When introducing your puppy to its new carrier, it’s important to let your puppy explore it on its own. Do not place your puppy in immediately, and definitely do not close the door until they are comfortable sitting or lying down in it with the door open. This will make your puppy fear the carrier, and it will take much longer for them to get used to it. Instead, place your puppy’s treats, toys and blankets inside and let them venture in by themselves. You want it to become a safe place. 

It’s also a good idea to do some short practice runs in your puppy’s carrier. When your puppy is comfortable chilling in the carrier, take him out for a walk around the block, or to the cafe. The more practice runs you do, the less anxious your puppy should when you set off on your real trip. 


Get your puppy used to busy environments.

It’s a good idea to get your puppy used to busy environments as early as possible, particularly between the socialisation period between 8 to 12 weeks. A well traveled puppy, is much more likely to be confident and calm in new environments.

If it’s possible, take your puppy to a train station, or airport and sit with him or her in the public waiting area. This way, your puppy can get used to the sights, sounds and smells of an airport.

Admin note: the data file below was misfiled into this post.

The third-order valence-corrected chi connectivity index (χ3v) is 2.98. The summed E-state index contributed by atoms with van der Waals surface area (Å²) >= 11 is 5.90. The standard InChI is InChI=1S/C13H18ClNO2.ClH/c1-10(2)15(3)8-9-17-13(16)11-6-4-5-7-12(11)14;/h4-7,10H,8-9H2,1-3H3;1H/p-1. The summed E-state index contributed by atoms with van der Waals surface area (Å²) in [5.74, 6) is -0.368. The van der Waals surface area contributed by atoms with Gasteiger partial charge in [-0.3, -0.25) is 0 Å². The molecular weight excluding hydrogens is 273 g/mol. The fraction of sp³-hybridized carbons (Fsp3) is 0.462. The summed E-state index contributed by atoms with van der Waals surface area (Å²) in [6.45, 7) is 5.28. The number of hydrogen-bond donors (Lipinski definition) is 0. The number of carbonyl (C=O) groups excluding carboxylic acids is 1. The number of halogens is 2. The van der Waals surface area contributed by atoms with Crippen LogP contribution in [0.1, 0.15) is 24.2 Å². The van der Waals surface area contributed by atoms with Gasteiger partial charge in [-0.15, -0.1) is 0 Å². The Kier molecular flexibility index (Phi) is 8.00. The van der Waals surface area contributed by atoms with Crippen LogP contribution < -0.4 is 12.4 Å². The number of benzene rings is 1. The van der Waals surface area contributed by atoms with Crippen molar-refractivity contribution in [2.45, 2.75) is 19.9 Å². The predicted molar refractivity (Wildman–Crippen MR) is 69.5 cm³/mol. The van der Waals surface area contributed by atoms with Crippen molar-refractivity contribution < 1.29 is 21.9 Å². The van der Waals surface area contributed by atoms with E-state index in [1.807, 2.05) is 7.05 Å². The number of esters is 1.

However, I understand that this may not be possible. If it isn’t, you could always play your puppy an audio of a airplane taking off or train passing, and airport/train station noise.


Try to limit access to food and water before your trip.

A puppy that needs to go to the toilet is more likely to be distressed and anxious when traveling. If possible, try to limit your puppy’s access to food and water leading up to your trip, or time your puppy’s meals to suit your trip.

Not only will it reduce the chances of them needing the toilet while traveling, some puppies may experience motion sickness if they eat just before a trip. 

If you are traveling with puppies in a car, make pit stops every couple hours, at least. Puppy’s bladders aren’t fully developed until they’re around 6 months. If your puppy is very young, you may want to line your car with waterproof material, in case of any accidents. 


Pack supplies the night before.